ACE-IT: Fort St. John student’s career head start

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By , December 10, 2010

Amias Dirks of Fort St. John graduated from secondary school in June — certain he wanted to be a carpenter, and with a solid head start on reaching that goal.

It all came to Dirks well before graduation, in a program that gives students apprenticeship technical training at local colleges and work experience with on-the-job training; it also helps them find apprenticeships. The young people earn credits toward graduation and college trades training.

The program is called ACE-IT (Accelerated Credit Enrollment for Industry Training). It’s delivered by school districts and post-secondary institutions like Northern Lights College where Dirks studied carpentry as a high school senior. Local employers are involved in work experience placements and as apprenticeship sponsors.
The program is one of three youth initiatives on which the Industry Training Authority partners with the Ministry of Education. ITA oversees trades training in BC and provides funding to school districts to help them deliver the initiatives.

ACE-IT let Dirks complete the two levels of technical training for his apprenticeship. Meanwhile, according to Dirks, many of his classmates were still considering their career options.

“I’d thought about carpentry before, but didn’t know much about it,” he said. “I took a semester to see if I’d enjoy it, and I’m still happy. “I wouldn’t have gone for carpentry as soon if not for the program in high school.”

Now the 18-year-old is employed in his first job, as a carpentry apprentice at Haab Homes Construction Ltd. in Fort St. John.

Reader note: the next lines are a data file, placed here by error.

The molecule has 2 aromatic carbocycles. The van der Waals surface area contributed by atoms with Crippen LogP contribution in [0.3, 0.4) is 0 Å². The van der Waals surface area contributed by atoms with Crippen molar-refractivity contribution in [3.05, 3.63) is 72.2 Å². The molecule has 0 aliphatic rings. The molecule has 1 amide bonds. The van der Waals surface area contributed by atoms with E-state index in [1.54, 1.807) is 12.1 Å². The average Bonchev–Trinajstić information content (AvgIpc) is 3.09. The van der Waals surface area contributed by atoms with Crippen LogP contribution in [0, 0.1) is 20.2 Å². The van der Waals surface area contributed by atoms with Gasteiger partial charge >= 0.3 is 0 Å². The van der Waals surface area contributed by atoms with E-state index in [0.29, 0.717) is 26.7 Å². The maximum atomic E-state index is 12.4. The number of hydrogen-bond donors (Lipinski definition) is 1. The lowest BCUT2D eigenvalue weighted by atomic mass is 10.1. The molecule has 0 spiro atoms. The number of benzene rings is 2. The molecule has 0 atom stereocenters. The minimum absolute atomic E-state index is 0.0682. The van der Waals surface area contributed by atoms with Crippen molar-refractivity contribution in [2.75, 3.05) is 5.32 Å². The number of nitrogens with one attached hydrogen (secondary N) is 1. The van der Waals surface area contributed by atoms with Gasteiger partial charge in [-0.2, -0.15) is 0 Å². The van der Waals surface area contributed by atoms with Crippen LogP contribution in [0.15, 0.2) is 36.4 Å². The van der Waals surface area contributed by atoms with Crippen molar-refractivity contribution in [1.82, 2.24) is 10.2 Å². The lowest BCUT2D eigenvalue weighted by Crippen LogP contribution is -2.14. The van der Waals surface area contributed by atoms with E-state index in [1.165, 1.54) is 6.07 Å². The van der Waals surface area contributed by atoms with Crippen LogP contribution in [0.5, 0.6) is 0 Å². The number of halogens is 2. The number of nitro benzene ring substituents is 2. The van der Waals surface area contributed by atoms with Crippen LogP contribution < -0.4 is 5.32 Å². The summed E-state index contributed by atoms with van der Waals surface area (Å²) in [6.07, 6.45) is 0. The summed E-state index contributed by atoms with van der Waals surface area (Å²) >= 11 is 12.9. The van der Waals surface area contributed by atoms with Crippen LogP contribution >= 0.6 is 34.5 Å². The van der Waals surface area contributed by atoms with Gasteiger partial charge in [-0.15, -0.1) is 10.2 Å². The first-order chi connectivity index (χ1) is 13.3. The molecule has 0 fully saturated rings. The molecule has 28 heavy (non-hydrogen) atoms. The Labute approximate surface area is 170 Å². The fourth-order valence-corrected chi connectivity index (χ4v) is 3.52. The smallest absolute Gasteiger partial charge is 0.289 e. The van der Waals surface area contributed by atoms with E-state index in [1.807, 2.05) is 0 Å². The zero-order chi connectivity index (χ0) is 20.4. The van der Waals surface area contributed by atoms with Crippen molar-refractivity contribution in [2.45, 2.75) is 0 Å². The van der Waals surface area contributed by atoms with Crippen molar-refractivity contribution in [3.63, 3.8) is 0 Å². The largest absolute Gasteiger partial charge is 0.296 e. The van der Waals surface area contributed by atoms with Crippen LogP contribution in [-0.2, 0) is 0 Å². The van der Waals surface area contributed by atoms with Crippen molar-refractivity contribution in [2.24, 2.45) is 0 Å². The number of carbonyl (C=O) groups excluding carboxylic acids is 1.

Owner Steve Haab knows the value of well-trained trades workers. He has sponsored 15 apprentices in various trades in the dozen years since starting his company in the last year of his own carpentry apprenticeship. Haab gives high marks to ACE-IT because its students are “not green as grass” and have a high apprenticeship success rate.

“They’re definitely a step above someone fresh out of high school. They come on site with important basic skills — knowing what a trimmer is, a stud, a blueprint, metric conversions. It saves a lot of time,” said Haab.
“I make money if I have good apprentices, and that’s what ACE-IT gives me. Employers without apprentices are just holding back their businesses.”

Glad to be where he is, Dirks said that a carpentry career is “definitely for someone who likes the outdoors and working with his hands, and with wood. It’s a good feeling at the end of the day, looking back and seeing what you’ve accomplished.

“A carpenter can be in charge of a job and know the full aspects of what’s going on. It’s hard work, but rewarding.”
Dirks likes what ACE-IT did for him, and thinks Grade 11 students who want to know about trades careers should check out the programs available in their school districts.

For more information, contact:
Karen Zukas
Lead, Communications
Industry Training Authority (ITA)
Direct Dial: 603 214-8710
Cell: 604 307-2122

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